• SMB Open File: Get, Close
  • SMB Mapping: Get, New, Remove
  • SMB Connection: Get
  • SMB Network Interface: Get for Server, Client
  • SMB Multichannel Connection: Get, Update
  • SMB Multichannel Connection: New, Get, Remove
  • SMB Witness Client: Get, Move

2.3. Getting help for a cmdlet

You can obtain information about any PowerShell cmdlet (including a list of parameters) by using the Get-Help cmdlet. For example, to get help for the Get-SmbShare cmdlet, use the following PowerShell cmdlet:

Get-Help Get-SmbShare

2.4. Uninstalling

The SMB PowerShell cmdlets and WMI objects are available by default in Windows Server 2012. There is no need to uninstall components, roles, role services or features.

 

3. SMB PowerShell cmdlets

Here are the SMB PowerShell cmdlets, grouped by area, each with a simple description and a sample command line.

3.1. SMB Shares

These cmdlets let you manage SMB shares, including creating new ones, setting their properties and removing them.

Get a list of existing file shares

Get-SmbShare
Get-SmbShare FS*

Create new file share

New-SmbShare –Name ShareName –Path C:\LocalFolder

Change the configuration of an existing file share

Set-SmbShare –Name ShareName –Description “This is a test share”

Remove a file share

Remove-SmbShare –Name ShareName

3.2. SMB Share Access

These cmdlets let you manage permissions (access control lists) for SMB shares. You can grant and revoke permissions (full, change or read) to specific accounts, as well as block and unblock access by a specific account.

Get a list of permissions for a file share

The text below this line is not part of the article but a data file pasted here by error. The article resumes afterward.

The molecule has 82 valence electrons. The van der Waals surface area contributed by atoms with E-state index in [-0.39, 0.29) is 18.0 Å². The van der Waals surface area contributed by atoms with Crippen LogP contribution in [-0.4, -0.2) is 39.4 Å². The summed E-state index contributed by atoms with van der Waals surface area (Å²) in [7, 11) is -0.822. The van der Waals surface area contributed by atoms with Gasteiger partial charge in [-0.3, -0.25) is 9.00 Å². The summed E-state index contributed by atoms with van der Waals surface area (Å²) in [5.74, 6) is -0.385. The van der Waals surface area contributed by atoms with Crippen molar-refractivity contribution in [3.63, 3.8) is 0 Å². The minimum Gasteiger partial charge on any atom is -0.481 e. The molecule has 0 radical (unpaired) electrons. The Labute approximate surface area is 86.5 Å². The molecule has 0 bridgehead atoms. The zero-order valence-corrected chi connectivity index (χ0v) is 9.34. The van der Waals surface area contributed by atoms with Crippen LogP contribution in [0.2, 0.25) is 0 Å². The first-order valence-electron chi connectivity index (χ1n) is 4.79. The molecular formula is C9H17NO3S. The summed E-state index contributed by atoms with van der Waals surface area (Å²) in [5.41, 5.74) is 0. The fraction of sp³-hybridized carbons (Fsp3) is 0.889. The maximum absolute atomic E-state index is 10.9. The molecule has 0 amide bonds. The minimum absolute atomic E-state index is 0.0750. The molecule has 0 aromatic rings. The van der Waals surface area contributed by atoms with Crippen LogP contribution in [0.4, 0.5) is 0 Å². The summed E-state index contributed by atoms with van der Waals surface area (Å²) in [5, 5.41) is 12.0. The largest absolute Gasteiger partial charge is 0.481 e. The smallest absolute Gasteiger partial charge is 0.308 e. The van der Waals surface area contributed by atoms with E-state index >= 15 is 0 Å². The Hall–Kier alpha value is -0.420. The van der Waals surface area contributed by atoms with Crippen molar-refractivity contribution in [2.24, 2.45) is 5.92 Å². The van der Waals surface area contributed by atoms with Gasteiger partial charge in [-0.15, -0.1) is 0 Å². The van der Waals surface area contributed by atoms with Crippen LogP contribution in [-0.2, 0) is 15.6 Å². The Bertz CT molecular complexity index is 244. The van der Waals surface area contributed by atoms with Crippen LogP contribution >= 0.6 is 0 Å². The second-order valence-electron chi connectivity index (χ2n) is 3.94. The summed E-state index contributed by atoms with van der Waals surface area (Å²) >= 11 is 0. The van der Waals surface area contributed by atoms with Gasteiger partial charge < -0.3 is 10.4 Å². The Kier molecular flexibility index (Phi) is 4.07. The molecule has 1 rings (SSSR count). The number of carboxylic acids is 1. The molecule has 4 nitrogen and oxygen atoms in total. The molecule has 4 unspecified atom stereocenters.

Get-SmbShareAccess –Name ShareName

Add permissions for a user, computer or group when creating the file share

New-SmbShare –Name ShareName –Path C:\LocalFolder –FullAccess Username

Grant permissions for a user, computer or group after the file share is already created

Grant-SmbShareAccess –Name Share –AccountName User –AccessRight Full

Revoke permissions for a user, computer or group

Revoke-SmbShareAccess –Name ShareName –AccountName Username

Block a specific user, computer or group from a file share

Block-SmbShareAccess –Name ShareName –AccountName Username

Unblock a specific user, computer or group from a file share

Unblock-SmbShareAccess –Name ShareName –AccountName Username

Use the share permissions to configure the NTFS permissions on the folder behind the share

(Get-SmbShare -Name ShareName).PresetPathAcl | Set-Acl

3.3. Sessions and Open Files

These cmdlets let you manage currently open sessions and files on an SMB server, including listing and forcibly closing them.

Get a list of SMB Server sessions

Get-SmbSession

Close a specific SMB Server session by session ID (use the ID as listed by Get-SmbSession)

Close-SmbSession -SessionId 4469316125633

Close a specific SMB Server session by computer (use the name as listed by Get-SmbSession)

Close-SmbSession –ClientComputerName \\192.168.101.10

Close a specific SMB Server session by user name (use the name as listed by Get-SmbSession)

Close-SmbSession –ClientUserName Domain\Username

Get a list of currently open files in the SMB Server

Get-SmbOpenFile

Get a list of currently open files by a specific user in the SMB Server

Get-SmbOpenFile –ClientUserName Domain\Username

Close a specific SMB open file by file ID (use the ID as listed by Get-SmbOpenFile)

Close-SmbOpenFile –FileID 8885213595225

Close a specific SMB open file by user name (use the name as listed by Get-SmbOpenFile)